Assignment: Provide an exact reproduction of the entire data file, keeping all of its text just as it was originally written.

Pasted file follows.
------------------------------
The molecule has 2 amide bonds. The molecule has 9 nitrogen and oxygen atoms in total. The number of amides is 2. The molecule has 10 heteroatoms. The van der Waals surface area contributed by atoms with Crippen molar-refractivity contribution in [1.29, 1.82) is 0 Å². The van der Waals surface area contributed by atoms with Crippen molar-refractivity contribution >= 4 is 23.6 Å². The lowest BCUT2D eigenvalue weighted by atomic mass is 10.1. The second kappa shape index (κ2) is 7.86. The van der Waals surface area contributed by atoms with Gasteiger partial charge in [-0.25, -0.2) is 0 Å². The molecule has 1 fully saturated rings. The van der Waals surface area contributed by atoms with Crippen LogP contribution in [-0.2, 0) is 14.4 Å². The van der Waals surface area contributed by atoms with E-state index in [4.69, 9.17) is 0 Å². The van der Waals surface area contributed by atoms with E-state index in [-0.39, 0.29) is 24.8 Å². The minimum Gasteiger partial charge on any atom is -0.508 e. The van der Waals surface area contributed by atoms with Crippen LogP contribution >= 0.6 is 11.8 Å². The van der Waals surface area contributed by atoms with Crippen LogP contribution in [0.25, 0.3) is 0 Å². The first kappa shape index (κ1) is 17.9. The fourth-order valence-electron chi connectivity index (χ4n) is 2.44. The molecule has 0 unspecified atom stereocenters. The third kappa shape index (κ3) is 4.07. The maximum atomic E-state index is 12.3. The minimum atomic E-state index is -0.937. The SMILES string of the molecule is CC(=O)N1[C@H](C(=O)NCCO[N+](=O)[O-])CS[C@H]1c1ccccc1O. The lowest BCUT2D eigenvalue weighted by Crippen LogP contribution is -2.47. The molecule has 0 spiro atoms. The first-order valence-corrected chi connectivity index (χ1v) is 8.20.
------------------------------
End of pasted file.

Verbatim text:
The molecule has 2 amide bonds. The molecule has 9 nitrogen and oxygen atoms in total. The number of amides is 2. The molecule has 10 heteroatoms. The van der Waals surface area contributed by atoms with Crippen molar-refractivity contribution in [1.29, 1.82) is 0 Å². The van der Waals surface area contributed by atoms with Crippen molar-refractivity contribution >= 4 is 23.6 Å². The lowest BCUT2D eigenvalue weighted by atomic mass is 10.1. The second kappa shape index (κ2) is 7.86. The van der Waals surface area contributed by atoms with Gasteiger partial charge in [-0.25, -0.2) is 0 Å². The molecule has 1 fully saturated rings. The van der Waals surface area contributed by atoms with Crippen LogP contribution in [-0.2, 0) is 14.4 Å². The van der Waals surface area contributed by atoms with E-state index in [4.69, 9.17) is 0 Å². The van der Waals surface area contributed by atoms with E-state index in [-0.39, 0.29) is 24.8 Å². The minimum Gasteiger partial charge on any atom is -0.508 e. The van der Waals surface area contributed by atoms with Crippen LogP contribution >= 0.6 is 11.8 Å². The van der Waals surface area contributed by atoms with Crippen LogP contribution in [0.25, 0.3) is 0 Å². The first kappa shape index (κ1) is 17.9. The fourth-order valence-electron chi connectivity index (χ4n) is 2.44. The molecule has 0 unspecified atom stereocenters. The third kappa shape index (κ3) is 4.07. The maximum atomic E-state index is 12.3. The minimum atomic E-state index is -0.937. The SMILES string of the molecule is CC(=O)N1[C@H](C(=O)NCCO[N+](=O)[O-])CS[C@H]1c1ccccc1O. The lowest BCUT2D eigenvalue weighted by Crippen LogP contribution is -2.47. The molecule has 0 spiro atoms. The first-order valence-corrected chi connectivity index (χ1v) is 8.20.